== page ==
These realistic swimming fishing lures have 8 sections and are incredibly flexible, able to be folded completely around themselves. This incredible flexibility allows for great natural-looking action that I have not seen from any other lure.
Aside from being incredibly flexible, the lure’s shape creates a kind of hydrodynamics that allows for the water current to sway the tail back and forth, giving it natural-like movement in the water.
Hydrodynamics is an important factor when it comes to making a fishing lure, from Rapala in their design stage of lure-making to the angler himself honing a piece of basswood. Just like a car on the interstate, you can enhance its performance based on how you design the dynamics of its shape. This lure was designed to move as naturally as possible.
However, one thing I have to mention here is that I was a little disappointed at the lack of a built-in rattle, as described by the maker. I did not detect one in the lures I received.
Perhaps, they were alluding to a clicking/ vibration caused by the lure sections making contact with one another and/or with the hooks during the retrieve but there is no rattle in the traditional sense. For me, this is not a dealbreaker as I am more concerned with a lure’s action.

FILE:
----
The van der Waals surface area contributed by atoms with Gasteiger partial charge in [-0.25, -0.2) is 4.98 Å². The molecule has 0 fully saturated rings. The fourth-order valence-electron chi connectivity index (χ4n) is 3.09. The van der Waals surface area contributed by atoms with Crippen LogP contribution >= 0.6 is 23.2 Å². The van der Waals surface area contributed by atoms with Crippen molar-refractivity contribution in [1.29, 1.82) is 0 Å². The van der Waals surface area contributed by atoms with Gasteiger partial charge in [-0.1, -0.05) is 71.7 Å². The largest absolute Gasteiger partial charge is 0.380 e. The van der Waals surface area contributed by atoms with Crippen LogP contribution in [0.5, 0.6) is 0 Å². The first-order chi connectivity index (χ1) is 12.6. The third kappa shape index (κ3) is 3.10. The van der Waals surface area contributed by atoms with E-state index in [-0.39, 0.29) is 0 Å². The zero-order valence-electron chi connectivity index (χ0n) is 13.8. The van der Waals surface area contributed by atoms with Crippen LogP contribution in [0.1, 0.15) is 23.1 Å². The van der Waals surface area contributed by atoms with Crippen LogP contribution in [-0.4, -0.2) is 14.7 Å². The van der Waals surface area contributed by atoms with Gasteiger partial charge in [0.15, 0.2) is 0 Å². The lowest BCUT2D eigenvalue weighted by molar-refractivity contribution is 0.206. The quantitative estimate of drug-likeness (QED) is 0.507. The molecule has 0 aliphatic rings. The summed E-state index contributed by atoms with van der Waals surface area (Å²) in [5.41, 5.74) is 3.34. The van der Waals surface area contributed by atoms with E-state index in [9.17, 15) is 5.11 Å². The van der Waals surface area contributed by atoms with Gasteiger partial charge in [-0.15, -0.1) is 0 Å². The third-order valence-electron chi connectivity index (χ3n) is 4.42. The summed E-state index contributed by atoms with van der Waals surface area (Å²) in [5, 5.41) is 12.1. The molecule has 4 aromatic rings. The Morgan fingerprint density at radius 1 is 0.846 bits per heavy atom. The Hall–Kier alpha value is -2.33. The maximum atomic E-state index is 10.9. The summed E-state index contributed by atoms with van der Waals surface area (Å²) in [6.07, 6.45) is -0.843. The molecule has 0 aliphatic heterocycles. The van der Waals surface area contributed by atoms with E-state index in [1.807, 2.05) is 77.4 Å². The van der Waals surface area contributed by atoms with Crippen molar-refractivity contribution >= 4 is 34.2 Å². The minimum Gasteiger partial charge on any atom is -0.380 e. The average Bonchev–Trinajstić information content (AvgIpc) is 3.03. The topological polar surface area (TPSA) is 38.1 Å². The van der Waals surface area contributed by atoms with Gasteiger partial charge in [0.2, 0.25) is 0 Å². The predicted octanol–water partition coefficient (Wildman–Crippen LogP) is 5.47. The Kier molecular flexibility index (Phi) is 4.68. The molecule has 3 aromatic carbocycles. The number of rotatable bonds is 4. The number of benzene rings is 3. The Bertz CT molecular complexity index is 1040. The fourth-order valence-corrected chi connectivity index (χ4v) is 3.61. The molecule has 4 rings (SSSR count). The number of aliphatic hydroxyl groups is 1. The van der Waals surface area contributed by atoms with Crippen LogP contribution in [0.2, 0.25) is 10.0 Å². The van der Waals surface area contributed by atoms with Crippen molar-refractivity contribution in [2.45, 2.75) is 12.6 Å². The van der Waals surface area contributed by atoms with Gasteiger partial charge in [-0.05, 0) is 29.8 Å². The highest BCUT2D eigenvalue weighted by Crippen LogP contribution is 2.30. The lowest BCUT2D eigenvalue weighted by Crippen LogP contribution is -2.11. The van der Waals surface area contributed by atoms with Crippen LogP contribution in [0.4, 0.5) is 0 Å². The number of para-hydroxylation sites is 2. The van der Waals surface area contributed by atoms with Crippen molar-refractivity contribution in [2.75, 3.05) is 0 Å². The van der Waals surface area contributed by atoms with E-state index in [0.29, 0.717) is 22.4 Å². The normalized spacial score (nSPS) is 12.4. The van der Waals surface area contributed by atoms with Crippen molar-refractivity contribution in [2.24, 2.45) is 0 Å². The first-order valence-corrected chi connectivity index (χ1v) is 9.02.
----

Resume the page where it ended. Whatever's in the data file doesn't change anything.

One of the first things I was concerned about before I even opened the package was its durability. I thought that the lures, being as reasonably priced as they were, might be cheaply made. They are not.
The lure body is made of ABS plastic which is very good for durability. The paint and powder-coated texture are good quality, rendering the lure waterproof and chip resistant.
In terms of durability, I put this lure through its paces with hard casts, dragging across the bottom, and fishing rocky areas and the lure held up very well. No scratches, dings, or marks were found at the end of the day, which was very impressive.
In terms of hardware that comes with the lure, I liked their durability as well. The two treble hooks were very sturdy and anchored to eyelets that were set firmly in place into the lure.
While hooks are important, the most critical component to any lure for me is the eyelet that attaches the lure to your line or swivel. This ring’s durability dictates whether you lose your lure or not when snagged or fighting a fish.